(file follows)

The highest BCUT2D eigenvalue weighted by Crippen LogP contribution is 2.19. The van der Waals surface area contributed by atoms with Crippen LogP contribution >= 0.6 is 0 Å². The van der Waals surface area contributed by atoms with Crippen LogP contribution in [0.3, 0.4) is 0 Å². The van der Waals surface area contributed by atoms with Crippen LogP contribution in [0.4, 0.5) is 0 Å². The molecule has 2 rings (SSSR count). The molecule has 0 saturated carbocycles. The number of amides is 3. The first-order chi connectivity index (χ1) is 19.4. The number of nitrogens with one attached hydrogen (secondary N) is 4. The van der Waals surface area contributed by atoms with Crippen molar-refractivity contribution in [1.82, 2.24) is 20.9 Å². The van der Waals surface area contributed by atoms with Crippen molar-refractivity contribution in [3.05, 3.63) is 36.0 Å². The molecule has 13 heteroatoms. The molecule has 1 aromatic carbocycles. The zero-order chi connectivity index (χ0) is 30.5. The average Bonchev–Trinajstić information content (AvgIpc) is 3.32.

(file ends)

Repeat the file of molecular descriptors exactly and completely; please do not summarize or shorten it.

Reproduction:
The highest BCUT2D eigenvalue weighted by Crippen LogP contribution is 2.19. The van der Waals surface area contributed by atoms with Crippen LogP contribution >= 0.6 is 0 Å². The van der Waals surface area contributed by atoms with Crippen LogP contribution in [0.3, 0.4) is 0 Å². The van der Waals surface area contributed by atoms with Crippen LogP contribution in [0.4, 0.5) is 0 Å². The molecule has 2 rings (SSSR count). The molecule has 0 saturated carbocycles. The number of amides is 3. The first-order chi connectivity index (χ1) is 19.4. The number of nitrogens with one attached hydrogen (secondary N) is 4. The van der Waals surface area contributed by atoms with Crippen molar-refractivity contribution in [1.82, 2.24) is 20.9 Å². The van der Waals surface area contributed by atoms with Crippen molar-refractivity contribution in [3.05, 3.63) is 36.0 Å². The molecule has 13 heteroatoms. The molecule has 1 aromatic carbocycles. The zero-order chi connectivity index (χ0) is 30.5. The average Bonchev–Trinajstić information content (AvgIpc) is 3.32.